A review article involving Stephanie Dutkiewicz and Oliver Jahn suggests the diatoms have more diverse roles in carbon cycling than previously understood.
The oceans, by absorbing some of the CO2 present in the atmosphere, contribute to regulation of the climate on a global scale. Through photosynthesis, surface micro-algae transform atmospheric CO2 into organic carbon. Because organic matter is denser than seawater, this process transfers organic carbon to the deep ocean where it remains on time scales of more than a century. The transfer of CO2 from the surface to the deep ocean is called the “biological pump."
Now, a group of scientists from European and North American research institutions and universities, among them Stephanie Dutkiewicz and Oliver Jahn from the Center and Global Change Science and the Department of Earth, Atmospheric and Planetary Sciences at MIT, reviews the science and suggest that diatoms (micro-algae with siliceous shell) play an essential, and larger than previously thought, role in the biological carbon pump.
For organic matter sedimenting in the oceans, silica acts as a ballast that enables massive and episodic transfer of marine snow to the deep ocean. In their recent review article published inNature Geoscience December 18, 2017, the authors review the potential of diatoms to transfer organic carbon to the deep ocean, and suggest it has been underestimated. They also find that all diatoms are not equal in their capacity to export carbon out of the surface ocean. Their work, which involved a combination of physical, chemical, and biological modeling, also establishes that current ecosystem models must take the diversity of diatoms into account to better predict the fate of these microalgae and their role in the biological carbon pump of tomorrow's warmer and acidified ocean.
For millions of years, diatoms have been the mainstay of food chains that underpin ocean biological productivity and actively participate in the transfer of carbon from the surface to the deep layers of the ocean. When diatoms die and fall out of the surface ocean, the organic carbon they have synthesized is easily degraded during descent to be almost entirely reconstituted into carbon dioxide gas before reaching a depth of 1000 meters.
However, from data collected in the current ocean as well as from paleo-ocean data, the researchers show that diatoms can episodically carry massive amounts of organic carbon to the deepest layers of the ocean. They also find that not all diatoms exhibit the same potential to transfer carbon, with the potential of different diatom species varying according to the size of the diatoms, the shape of their cells, and their degree of silicification (the silicon / carbon ratio of their shells). The researchers also saw a dependence on the biogeochemical environment in which they evolve.
Currently, diatoms are present on a planetary scale and dominate the other marine phytoplankton species in cold and turbulent waters. A hotter and more stratified future, models predict an overall decline of these siliceous micro-algae (with the exception of the Southern Ocean), although the authors acknowledge adaptations of these species to climate change and ocean acidification may contradict these predictions.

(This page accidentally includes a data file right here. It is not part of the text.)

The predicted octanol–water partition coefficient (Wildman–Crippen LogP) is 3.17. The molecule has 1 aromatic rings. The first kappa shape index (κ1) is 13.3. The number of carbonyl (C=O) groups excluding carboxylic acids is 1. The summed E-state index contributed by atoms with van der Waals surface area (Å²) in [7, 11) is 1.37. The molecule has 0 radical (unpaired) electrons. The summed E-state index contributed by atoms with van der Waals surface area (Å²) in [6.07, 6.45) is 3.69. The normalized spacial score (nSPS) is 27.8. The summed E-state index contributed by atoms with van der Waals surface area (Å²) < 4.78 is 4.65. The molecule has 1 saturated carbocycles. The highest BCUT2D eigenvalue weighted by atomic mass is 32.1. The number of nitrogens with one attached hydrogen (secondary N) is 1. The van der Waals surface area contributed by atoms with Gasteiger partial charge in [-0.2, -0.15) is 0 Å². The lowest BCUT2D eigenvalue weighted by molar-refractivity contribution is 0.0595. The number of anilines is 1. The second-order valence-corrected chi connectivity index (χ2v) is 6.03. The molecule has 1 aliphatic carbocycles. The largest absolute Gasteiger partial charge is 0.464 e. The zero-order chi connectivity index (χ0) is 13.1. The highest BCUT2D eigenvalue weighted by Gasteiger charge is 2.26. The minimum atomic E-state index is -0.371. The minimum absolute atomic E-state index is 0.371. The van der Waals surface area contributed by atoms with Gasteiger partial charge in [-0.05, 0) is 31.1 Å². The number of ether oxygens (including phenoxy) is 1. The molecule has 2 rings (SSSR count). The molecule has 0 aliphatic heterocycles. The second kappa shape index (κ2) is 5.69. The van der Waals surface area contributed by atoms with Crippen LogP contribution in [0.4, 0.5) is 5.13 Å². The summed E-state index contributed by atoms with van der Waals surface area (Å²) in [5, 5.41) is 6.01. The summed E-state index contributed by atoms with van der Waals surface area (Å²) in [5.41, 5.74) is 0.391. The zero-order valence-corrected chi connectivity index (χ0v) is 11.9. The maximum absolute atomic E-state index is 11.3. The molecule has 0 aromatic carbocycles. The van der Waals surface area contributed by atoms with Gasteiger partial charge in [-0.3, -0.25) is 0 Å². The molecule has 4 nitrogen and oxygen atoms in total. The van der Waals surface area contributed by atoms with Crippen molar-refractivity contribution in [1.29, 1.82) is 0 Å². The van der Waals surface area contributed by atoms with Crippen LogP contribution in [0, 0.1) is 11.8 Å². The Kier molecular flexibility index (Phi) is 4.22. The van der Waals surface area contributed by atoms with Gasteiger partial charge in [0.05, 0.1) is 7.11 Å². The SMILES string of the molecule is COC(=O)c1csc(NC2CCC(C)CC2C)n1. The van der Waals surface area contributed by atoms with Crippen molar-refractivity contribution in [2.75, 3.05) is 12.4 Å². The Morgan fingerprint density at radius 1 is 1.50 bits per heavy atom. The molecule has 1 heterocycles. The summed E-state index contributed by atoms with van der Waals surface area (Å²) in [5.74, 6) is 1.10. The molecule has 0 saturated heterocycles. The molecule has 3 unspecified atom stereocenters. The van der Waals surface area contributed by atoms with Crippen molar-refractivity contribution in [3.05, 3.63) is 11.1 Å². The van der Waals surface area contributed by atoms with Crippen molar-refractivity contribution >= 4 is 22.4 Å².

This international study highlights the value of developing strategies that take a multidisciplinary approach combining physical, biogeochemical and biological approaches, on global to local scales, to understand how the ocean carbon biological pump works now, and to make predictions of future ocean scenarios.
“A clear picture of large scale patterns of diatom biogeography is difficult to obtain given the paucity of observations of diatom abundances, “ says Dutkiewicz. “Oliver Jahn and I provided output from our coupled physical, biogeochemical and ecosystem model to provide an illustration of the diatom biogeography. By including a diversity of diatoms in the model we provided examples of how estimates of carbon export are dependent on this diversity. Additional work in collaboration with Marina Levy (another co-author) highlighted that diatoms are also found in higher abundances in fronts in the ocean.”
Story Image Credit: NASA's Goddard Space Flight Center
This new film, which aired at the 2017 AGU Fall Meeting in New Orleans, highlights WHOI's Ocean Carbon and Biogeochemistry Program research and some of the scientists and technology that are pushing the edges of our understanding of marine ecosystems, biogeochemistry, and the ocean carbon cycle. Among them principal researcher Stephanie Dutkiewicz from the Follows Group in EAPS. Look for her at 7m 48s.
Dutkiewicz works on elucidating the role of biological activity on the distribution of carbon within the oceans. Her current research aims to improve the representation of air-sea interactions and biogeochemical cycling in the MIT ocean general circulation model (MITGCM). She is involved in collaborative projects with the MIT Climate Modeling Initiative and The Darwin Project, among others. Her research centers on the cycling of carbon by both the "solubility pump" and "biological pump" in the 3D ocean models. She models the movement of the surface water through sinking and advection that redistributes the carbon concentrations in the ocean, and where biological activity fluxes carbon from the surface waters to the deep ocean.
Treguer, P., C. Bowler, B. Moriceau, S. Dutkiewicz, M. Gehlen, O. Aumont, L. Bittner, R. Dugdale, Z. Finkel, D. Iudicone, O. Jahn, L. Guidi, M. Lasbleiz, K. Leblanc, M. Levy, P. Pondaven (2017), Influence of diatom diversity on the ocean biological pump, Nature Geoscience, doi:10.1038/s41561-017-0028-x